A French Fronde: The Faction of the Duc d’Orléans and the Making of the French Revolution (1785-1789)
Who created the French National Assembly? And who stormed the Bastille? One could assume that we know the answers to these relatively simple questions. But in fact, the scholarship on the genesis and beginning of the French Revolution has astonishing gaps and presents only a partial narrative that ignores major actors, their strategies, and motivations: the members of the party of the duke of Orléans, the future Philippe-Égalité.
This startling omission has several reasons: the princes of royal blood have been marginalised in both the grand narrative of state building and in the republican narrative of the Revolution. Furthermore, historiography reacted strongly to the counterrevolutionary conspiracy theory according to which the whole revolution was only a palace intrigue and the revolutionaries, mere puppets of Philippe-Égalité, the “red prince” and regicide.
The project aims at retrieving the role of the duke of Orléans’s faction. Its core hypothesis is that the events of Spring and early Summer 1789 were much more similar to seventeenth-century noble uprisings (“frondes”) than has so far been acknowledged. I do not claim that the Revolution was planned by the duke of Orléans, that it was a mere palace intrigue, or that the revolutionaries were only his agents. Rather, I aim to develop a new complex picture of the parties and networks that collaborated with and fought against each other before and at the beginning of the Revolution. An important part is the reconstruction of networks of actors and their goals and strategies (as far as the sources allow it).
The Social Conditions of Radical Political and Religious Thought: Enlightenment philosophes and Aristocratic Patronage in France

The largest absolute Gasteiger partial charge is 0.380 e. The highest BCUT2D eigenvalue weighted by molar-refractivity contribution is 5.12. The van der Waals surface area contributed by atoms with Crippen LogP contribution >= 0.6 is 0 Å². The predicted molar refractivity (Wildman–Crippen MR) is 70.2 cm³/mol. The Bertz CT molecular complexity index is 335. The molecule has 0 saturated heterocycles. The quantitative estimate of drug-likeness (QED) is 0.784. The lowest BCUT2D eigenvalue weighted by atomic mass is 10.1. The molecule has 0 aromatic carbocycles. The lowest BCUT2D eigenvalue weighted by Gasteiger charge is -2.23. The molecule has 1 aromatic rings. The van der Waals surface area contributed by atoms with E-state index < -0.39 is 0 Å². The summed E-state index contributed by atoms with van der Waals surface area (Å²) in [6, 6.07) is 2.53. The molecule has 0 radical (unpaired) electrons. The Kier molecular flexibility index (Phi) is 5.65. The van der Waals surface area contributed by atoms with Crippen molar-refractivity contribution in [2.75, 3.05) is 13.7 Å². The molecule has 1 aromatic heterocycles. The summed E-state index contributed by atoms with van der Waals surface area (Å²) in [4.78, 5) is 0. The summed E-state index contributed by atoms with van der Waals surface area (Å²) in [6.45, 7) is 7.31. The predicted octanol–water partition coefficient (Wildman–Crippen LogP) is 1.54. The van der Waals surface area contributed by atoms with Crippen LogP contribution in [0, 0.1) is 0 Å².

The Enlightenment has often been described as the period in which the independent writer emerged. Accordingly, studies on eighteenth-century philosophy and literature have barely explored the patronage relationships linking hommes de lettres with courtiers. This project aims to reconsider the careers of major eighteenth-century writers and to better understand how social and political contexts shaped their writings. Beyond the analysis of specific cases, its goal is to give major insights into the social conditions of radical political and religious thought. Patronage was not only a limit to the freedom of action of philosophes, it was also a necessary condition for their unconventional, heterodox, controversial, and polemical writings and deeds. A core hypothesis of the project is thus that the very social structures of Ancien Régime France must be taken in consideration if one seeks to explain why French Enlightenment ended up becoming especially radical.
The project focusses on two major figures and sources of the Enlightenment period – Denis Diderot and Voltaire – in addition to an important corpus of sources published in the 1770s and 1780s usually attributed to Pidansat de Mairobert (Journal de la Révolution de Maupeou, Anecdotes sur Mme la comtesse Dubarry, Mémoires secrètes de la République des lettres, Observateur anglais).